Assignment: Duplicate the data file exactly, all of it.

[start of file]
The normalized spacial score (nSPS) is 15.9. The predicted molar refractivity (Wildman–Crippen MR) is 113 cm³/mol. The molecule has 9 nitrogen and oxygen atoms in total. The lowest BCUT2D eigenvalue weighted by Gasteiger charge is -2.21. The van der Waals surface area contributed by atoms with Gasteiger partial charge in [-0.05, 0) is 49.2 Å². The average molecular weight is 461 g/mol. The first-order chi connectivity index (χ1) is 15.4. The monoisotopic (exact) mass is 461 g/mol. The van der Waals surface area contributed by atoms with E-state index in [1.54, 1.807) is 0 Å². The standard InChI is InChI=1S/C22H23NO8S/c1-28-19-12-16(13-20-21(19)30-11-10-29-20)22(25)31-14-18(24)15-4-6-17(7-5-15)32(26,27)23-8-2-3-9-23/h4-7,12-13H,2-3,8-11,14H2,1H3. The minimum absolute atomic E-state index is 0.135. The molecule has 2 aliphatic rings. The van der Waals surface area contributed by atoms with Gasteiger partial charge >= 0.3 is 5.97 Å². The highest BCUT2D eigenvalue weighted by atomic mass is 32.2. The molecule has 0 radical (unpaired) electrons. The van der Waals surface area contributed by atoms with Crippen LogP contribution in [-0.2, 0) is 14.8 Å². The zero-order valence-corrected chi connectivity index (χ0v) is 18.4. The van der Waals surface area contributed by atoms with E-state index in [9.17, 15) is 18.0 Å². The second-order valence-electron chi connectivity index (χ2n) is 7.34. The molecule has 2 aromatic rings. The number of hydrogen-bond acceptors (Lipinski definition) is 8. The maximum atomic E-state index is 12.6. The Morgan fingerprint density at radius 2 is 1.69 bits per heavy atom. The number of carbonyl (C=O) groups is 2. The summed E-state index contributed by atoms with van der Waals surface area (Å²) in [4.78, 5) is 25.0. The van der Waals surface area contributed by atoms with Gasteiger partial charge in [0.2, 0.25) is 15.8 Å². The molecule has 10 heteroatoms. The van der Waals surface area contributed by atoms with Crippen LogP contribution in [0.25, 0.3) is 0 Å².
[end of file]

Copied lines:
The normalized spacial score (nSPS) is 15.9. The predicted molar refractivity (Wildman–Crippen MR) is 113 cm³/mol. The molecule has 9 nitrogen and oxygen atoms in total. The lowest BCUT2D eigenvalue weighted by Gasteiger charge is -2.21. The van der Waals surface area contributed by atoms with Gasteiger partial charge in [-0.05, 0) is 49.2 Å². The average molecular weight is 461 g/mol. The first-order chi connectivity index (χ1) is 15.4. The monoisotopic (exact) mass is 461 g/mol. The van der Waals surface area contributed by atoms with E-state index in [1.54, 1.807) is 0 Å². The standard InChI is InChI=1S/C22H23NO8S/c1-28-19-12-16(13-20-21(19)30-11-10-29-20)22(25)31-14-18(24)15-4-6-17(7-5-15)32(26,27)23-8-2-3-9-23/h4-7,12-13H,2-3,8-11,14H2,1H3. The minimum absolute atomic E-state index is 0.135. The molecule has 2 aliphatic rings. The van der Waals surface area contributed by atoms with Gasteiger partial charge >= 0.3 is 5.97 Å². The highest BCUT2D eigenvalue weighted by atomic mass is 32.2. The molecule has 0 radical (unpaired) electrons. The van der Waals surface area contributed by atoms with Crippen LogP contribution in [-0.2, 0) is 14.8 Å². The zero-order valence-corrected chi connectivity index (χ0v) is 18.4. The van der Waals surface area contributed by atoms with E-state index in [9.17, 15) is 18.0 Å². The second-order valence-electron chi connectivity index (χ2n) is 7.34. The molecule has 2 aromatic rings. The number of hydrogen-bond acceptors (Lipinski definition) is 8. The maximum atomic E-state index is 12.6. The Morgan fingerprint density at radius 2 is 1.69 bits per heavy atom. The number of carbonyl (C=O) groups is 2. The summed E-state index contributed by atoms with van der Waals surface area (Å²) in [4.78, 5) is 25.0. The van der Waals surface area contributed by atoms with Gasteiger partial charge in [0.2, 0.25) is 15.8 Å². The molecule has 10 heteroatoms. The van der Waals surface area contributed by atoms with Crippen LogP contribution in [0.25, 0.3) is 0 Å².